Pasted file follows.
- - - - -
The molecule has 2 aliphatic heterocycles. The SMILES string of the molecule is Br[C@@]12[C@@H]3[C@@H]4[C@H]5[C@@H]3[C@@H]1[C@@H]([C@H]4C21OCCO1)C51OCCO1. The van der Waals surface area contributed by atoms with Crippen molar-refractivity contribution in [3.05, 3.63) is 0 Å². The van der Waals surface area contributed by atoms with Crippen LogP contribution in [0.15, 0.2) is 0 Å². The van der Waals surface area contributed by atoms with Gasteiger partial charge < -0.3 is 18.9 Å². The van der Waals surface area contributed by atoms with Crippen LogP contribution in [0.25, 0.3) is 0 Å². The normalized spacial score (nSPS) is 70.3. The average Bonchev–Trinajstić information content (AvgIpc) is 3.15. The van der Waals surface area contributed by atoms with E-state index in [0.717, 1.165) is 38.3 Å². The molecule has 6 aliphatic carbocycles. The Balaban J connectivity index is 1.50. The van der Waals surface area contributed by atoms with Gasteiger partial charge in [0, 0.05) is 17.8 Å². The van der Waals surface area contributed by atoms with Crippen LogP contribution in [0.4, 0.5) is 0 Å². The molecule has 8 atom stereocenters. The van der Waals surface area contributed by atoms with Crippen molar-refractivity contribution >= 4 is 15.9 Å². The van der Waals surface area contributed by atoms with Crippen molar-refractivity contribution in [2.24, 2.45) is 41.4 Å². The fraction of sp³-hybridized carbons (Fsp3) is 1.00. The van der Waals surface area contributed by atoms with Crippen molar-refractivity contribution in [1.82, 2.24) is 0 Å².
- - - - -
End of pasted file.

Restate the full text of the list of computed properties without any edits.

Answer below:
The molecule has 2 aliphatic heterocycles. The SMILES string of the molecule is Br[C@@]12[C@@H]3[C@@H]4[C@H]5[C@@H]3[C@@H]1[C@@H]([C@H]4C21OCCO1)C51OCCO1. The van der Waals surface area contributed by atoms with Crippen molar-refractivity contribution in [3.05, 3.63) is 0 Å². The van der Waals surface area contributed by atoms with Crippen LogP contribution in [0.15, 0.2) is 0 Å². The van der Waals surface area contributed by atoms with Gasteiger partial charge < -0.3 is 18.9 Å². The van der Waals surface area contributed by atoms with Crippen LogP contribution in [0.25, 0.3) is 0 Å². The normalized spacial score (nSPS) is 70.3. The average Bonchev–Trinajstić information content (AvgIpc) is 3.15. The van der Waals surface area contributed by atoms with E-state index in [0.717, 1.165) is 38.3 Å². The molecule has 6 aliphatic carbocycles. The Balaban J connectivity index is 1.50. The van der Waals surface area contributed by atoms with Gasteiger partial charge in [0, 0.05) is 17.8 Å². The van der Waals surface area contributed by atoms with Crippen LogP contribution in [0.4, 0.5) is 0 Å². The molecule has 8 atom stereocenters. The van der Waals surface area contributed by atoms with Crippen molar-refractivity contribution >= 4 is 15.9 Å². The van der Waals surface area contributed by atoms with Crippen molar-refractivity contribution in [2.24, 2.45) is 41.4 Å². The fraction of sp³-hybridized carbons (Fsp3) is 1.00. The van der Waals surface area contributed by atoms with Crippen molar-refractivity contribution in [1.82, 2.24) is 0 Å².